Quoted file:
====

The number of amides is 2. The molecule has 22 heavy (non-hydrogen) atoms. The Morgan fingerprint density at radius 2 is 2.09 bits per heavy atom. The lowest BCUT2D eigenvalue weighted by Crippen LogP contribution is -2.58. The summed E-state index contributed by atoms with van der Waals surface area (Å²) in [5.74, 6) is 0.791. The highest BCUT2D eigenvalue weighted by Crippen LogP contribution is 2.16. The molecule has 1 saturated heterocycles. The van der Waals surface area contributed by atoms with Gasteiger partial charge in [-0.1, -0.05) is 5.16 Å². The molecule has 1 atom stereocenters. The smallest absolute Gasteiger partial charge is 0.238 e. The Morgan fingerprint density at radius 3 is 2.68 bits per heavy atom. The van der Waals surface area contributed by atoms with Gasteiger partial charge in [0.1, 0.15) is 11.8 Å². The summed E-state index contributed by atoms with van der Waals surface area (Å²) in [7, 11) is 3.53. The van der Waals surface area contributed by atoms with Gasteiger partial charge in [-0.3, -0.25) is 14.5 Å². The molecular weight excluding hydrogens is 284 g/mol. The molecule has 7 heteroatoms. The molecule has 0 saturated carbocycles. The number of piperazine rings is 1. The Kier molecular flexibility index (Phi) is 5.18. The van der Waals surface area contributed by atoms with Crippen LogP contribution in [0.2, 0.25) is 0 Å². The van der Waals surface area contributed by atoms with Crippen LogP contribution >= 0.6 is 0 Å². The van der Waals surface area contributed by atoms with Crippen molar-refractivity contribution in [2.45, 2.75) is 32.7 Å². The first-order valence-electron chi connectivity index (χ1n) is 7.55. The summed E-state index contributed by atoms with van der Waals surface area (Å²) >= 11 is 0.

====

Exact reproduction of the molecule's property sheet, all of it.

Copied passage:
The number of amides is 2. The molecule has 22 heavy (non-hydrogen) atoms. The Morgan fingerprint density at radius 2 is 2.09 bits per heavy atom. The lowest BCUT2D eigenvalue weighted by Crippen LogP contribution is -2.58. The summed E-state index contributed by atoms with van der Waals surface area (Å²) in [5.74, 6) is 0.791. The highest BCUT2D eigenvalue weighted by Crippen LogP contribution is 2.16. The molecule has 1 saturated heterocycles. The van der Waals surface area contributed by atoms with Gasteiger partial charge in [-0.1, -0.05) is 5.16 Å². The molecule has 1 atom stereocenters. The smallest absolute Gasteiger partial charge is 0.238 e. The Morgan fingerprint density at radius 3 is 2.68 bits per heavy atom. The van der Waals surface area contributed by atoms with Gasteiger partial charge in [0.1, 0.15) is 11.8 Å². The summed E-state index contributed by atoms with van der Waals surface area (Å²) in [7, 11) is 3.53. The van der Waals surface area contributed by atoms with Gasteiger partial charge in [-0.3, -0.25) is 14.5 Å². The molecular weight excluding hydrogens is 284 g/mol. The molecule has 7 heteroatoms. The molecule has 0 saturated carbocycles. The number of piperazine rings is 1. The Kier molecular flexibility index (Phi) is 5.18. The van der Waals surface area contributed by atoms with Crippen LogP contribution in [0.2, 0.25) is 0 Å². The van der Waals surface area contributed by atoms with Crippen LogP contribution >= 0.6 is 0 Å². The van der Waals surface area contributed by atoms with Crippen molar-refractivity contribution in [2.45, 2.75) is 32.7 Å². The first-order valence-electron chi connectivity index (χ1n) is 7.55. The summed E-state index contributed by atoms with van der Waals surface area (Å²) >= 11 is 0.